Portable air pollution sensors provide an opportunity for individuals and communities to better understand their exposure to various air pollutants, both indoors and outdoors. These sensors are much smaller and lower in cost than traditional stationary air pollution monitors: for example, they may be small enough to carry in a hand or place on a tabletop, and they may cost as little as a few hundred dollars. Sensors have been developed to measure several pollutants, including ozone, particulate matter, nitrogen dioxide, sulfur dioxide, volatile organic compounds, and others.
While these low-cost sensors can be a useful tool for understanding air pollution, and for knowing when pollution concentrations may be high in a specific location, these sensors do not undergo the rigorous quality control and calibration procedures that are used in regulatory air monitoring. Some types of sensors perform somewhat well when compared to a regulatory-quality monitor, while other types of sensors do not. Performance varies from sensor to sensor and from pollutant to pollutant.
The US EPA Air Sensor Toolbox website has some resources that are useful for making sense of air sensor readings and for deciding if air pollution sensors can help you answer questions about your local air quality. This website also includes tools to help users plot data they have collected from air pollution sensors.
One vendor of particulate matter sensors, PurpleAir, manages a website that includes a map of data collected by users of PurpleAir sensors. PurpleAir has also partnered with the weather website Weather Underground to deploy a large number of particulate matter sensors around the world and to map their results.
To determine compliance with the National Ambient Air Quality Standards, the Department oversees an ambient monitoring network of more than 200 monitors at nearly 100 stationary sites. Determinations of compliance with ambient air quality standards can only be made with Federal Reference Method (FRM) or Federal Equivalent Method (FEM) monitors that are sited and operated in accordance with US EPA requirements in Part 58of Title 40 of the Code of Federal Regulations. Although portable sensors are not a substitute for Florida’s network data, information from portable sensors can still be used to give a qualitative understanding of relative pollutant concentrations at a location. Even if less accurate or precise than FRM or FEM monitors, portable sensors can be used in ways that regulatory monitors cannot: for example, many industries use small portable sensors worn by a person to warn of hazardous work conditions or determine personal exposure to a particular pollutant. Also, their low cost allows for the possibility of deployment of several portable sensors to cover a small area, which would capture the spatial variability of pollution in ways that a single regulatory monitor cannot.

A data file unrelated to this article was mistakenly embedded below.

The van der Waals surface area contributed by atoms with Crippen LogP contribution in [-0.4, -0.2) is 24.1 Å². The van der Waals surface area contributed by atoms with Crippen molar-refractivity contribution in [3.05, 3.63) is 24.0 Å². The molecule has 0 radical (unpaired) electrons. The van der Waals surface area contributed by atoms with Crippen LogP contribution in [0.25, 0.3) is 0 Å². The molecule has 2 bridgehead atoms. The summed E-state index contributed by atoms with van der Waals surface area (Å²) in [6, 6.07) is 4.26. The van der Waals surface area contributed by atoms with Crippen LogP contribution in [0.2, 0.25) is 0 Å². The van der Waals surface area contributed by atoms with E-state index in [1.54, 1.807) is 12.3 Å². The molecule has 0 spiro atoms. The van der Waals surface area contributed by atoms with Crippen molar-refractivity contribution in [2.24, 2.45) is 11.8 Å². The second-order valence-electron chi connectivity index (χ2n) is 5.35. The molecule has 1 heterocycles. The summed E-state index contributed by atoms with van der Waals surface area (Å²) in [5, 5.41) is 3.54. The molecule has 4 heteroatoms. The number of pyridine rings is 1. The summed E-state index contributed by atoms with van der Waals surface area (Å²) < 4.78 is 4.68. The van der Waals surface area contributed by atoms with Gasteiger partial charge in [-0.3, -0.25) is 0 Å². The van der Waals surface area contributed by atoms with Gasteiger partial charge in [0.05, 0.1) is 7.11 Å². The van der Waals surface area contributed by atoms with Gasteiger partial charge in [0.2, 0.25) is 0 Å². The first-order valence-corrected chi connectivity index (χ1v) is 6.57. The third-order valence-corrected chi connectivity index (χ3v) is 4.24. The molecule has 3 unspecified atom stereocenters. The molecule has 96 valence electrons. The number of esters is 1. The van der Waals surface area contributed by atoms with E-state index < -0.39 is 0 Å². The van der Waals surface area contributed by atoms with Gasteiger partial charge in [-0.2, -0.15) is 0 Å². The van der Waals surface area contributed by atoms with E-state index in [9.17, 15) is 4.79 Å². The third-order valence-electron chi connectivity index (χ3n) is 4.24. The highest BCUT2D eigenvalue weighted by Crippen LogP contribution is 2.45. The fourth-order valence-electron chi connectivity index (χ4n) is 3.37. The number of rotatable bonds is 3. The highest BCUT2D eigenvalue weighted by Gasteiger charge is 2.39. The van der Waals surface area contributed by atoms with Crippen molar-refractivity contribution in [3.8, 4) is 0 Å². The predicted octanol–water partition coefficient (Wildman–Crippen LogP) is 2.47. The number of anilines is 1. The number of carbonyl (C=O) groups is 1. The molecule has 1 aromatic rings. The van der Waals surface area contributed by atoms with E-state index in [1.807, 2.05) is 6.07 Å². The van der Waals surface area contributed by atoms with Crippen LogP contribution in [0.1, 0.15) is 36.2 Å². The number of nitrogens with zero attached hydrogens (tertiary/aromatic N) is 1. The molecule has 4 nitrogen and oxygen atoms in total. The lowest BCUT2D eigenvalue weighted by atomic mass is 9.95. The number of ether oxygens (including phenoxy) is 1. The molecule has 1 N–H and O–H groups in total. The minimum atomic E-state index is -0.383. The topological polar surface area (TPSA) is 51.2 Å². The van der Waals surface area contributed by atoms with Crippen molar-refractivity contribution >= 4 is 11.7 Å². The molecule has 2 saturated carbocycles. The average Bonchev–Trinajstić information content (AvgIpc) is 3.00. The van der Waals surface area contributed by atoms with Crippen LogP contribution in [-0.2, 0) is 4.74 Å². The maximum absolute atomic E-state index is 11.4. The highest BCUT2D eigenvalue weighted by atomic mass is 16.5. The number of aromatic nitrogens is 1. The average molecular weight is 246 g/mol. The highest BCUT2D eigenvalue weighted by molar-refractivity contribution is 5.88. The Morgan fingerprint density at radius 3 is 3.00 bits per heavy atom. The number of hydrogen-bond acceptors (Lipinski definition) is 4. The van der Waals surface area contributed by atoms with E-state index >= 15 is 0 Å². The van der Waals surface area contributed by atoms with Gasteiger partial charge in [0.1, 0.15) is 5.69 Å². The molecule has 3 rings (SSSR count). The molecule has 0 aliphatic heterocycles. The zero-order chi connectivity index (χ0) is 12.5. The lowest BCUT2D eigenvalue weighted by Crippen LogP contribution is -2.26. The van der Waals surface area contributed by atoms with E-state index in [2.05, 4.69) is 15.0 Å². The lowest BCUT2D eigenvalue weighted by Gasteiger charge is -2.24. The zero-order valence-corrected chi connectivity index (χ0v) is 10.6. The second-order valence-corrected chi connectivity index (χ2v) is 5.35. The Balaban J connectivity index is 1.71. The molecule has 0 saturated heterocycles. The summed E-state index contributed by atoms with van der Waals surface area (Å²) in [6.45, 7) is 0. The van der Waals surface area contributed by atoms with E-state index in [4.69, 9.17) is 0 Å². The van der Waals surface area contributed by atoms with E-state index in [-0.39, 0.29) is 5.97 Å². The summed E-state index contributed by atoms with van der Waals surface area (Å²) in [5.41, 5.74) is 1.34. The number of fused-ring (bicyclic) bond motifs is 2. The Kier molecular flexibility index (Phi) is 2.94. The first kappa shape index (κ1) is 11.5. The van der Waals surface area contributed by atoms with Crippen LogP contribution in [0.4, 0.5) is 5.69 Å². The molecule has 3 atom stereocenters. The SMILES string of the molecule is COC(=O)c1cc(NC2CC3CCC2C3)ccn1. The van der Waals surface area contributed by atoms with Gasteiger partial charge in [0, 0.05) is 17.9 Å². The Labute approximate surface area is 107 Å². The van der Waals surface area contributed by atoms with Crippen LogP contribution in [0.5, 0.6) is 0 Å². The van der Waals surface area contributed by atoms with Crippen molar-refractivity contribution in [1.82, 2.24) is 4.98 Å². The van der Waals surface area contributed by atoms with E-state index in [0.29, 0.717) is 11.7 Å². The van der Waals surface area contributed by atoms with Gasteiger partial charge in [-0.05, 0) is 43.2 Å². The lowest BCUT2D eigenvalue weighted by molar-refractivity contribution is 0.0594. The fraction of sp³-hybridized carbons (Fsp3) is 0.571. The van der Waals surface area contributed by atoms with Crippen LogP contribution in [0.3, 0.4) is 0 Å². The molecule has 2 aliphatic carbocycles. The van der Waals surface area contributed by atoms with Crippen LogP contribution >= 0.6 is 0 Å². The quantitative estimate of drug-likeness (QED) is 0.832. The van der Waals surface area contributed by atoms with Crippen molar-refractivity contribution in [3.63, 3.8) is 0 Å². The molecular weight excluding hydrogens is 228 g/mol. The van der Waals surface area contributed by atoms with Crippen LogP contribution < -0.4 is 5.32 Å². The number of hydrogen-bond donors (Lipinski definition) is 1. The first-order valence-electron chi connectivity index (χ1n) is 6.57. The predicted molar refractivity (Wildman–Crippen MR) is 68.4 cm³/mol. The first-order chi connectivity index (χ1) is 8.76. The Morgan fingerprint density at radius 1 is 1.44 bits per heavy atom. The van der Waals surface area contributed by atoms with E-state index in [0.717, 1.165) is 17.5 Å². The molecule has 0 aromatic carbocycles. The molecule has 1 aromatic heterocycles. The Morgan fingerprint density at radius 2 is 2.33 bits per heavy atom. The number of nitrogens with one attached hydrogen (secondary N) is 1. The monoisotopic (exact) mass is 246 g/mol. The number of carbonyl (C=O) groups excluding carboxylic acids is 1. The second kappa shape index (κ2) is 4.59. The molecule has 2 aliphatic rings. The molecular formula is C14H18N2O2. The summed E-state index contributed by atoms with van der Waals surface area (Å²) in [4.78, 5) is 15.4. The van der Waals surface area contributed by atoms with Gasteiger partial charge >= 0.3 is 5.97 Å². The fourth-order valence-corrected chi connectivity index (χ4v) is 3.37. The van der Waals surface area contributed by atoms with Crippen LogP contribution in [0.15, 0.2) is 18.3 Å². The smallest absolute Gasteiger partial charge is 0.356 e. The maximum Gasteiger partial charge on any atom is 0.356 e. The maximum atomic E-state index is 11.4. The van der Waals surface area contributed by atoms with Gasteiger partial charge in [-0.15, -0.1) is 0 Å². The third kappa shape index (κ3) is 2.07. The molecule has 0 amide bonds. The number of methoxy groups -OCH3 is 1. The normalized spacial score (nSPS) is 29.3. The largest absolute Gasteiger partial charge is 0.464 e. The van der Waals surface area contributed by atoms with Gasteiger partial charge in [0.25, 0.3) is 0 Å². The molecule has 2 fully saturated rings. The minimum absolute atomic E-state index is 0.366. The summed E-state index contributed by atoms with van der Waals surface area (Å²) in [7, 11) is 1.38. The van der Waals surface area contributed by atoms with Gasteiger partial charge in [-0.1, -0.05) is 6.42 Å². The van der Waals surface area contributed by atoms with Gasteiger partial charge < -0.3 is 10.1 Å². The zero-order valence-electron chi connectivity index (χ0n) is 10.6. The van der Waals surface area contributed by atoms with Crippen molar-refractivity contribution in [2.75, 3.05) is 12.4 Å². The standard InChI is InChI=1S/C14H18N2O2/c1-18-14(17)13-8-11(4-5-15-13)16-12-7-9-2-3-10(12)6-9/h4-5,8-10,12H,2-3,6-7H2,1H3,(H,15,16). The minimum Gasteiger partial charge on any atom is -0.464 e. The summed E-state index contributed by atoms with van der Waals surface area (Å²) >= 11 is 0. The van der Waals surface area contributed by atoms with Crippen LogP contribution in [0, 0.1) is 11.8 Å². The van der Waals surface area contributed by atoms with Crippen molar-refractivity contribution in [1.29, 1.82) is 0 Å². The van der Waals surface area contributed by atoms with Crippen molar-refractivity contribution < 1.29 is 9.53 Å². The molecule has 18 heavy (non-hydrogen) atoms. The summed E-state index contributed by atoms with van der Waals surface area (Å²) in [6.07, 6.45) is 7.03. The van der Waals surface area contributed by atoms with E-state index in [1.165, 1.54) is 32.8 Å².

U.S. EPA OAR Memorandum on Air Sensor Data for NAAQS Compliance
On June 22, Anne Idsal, Principal Deputy Assistant Administrator for U.S. EPA’s Office of Air & Radiation (OAR) signed a memorandum on air sensors, intended to “address recent questions from state and local air agencies regarding EPA’s position on the use of air sensor data for National Ambient Air Quality Standard (NAAQS) compliance and describe steps the Agency is taking to better understand the data quality, interpretation, and management of sensor data in the ambient environment.”
June 26, 2020 - 4:45pm
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The Florida Department of Environmental Protection is the state’s lead agency for environmental management and stewardship – protecting our air, water and land. The vision of the Florida Department of Environmental Protection is to create strong community partnerships, safeguard Florida’s natural resources and enhance its ecosystems.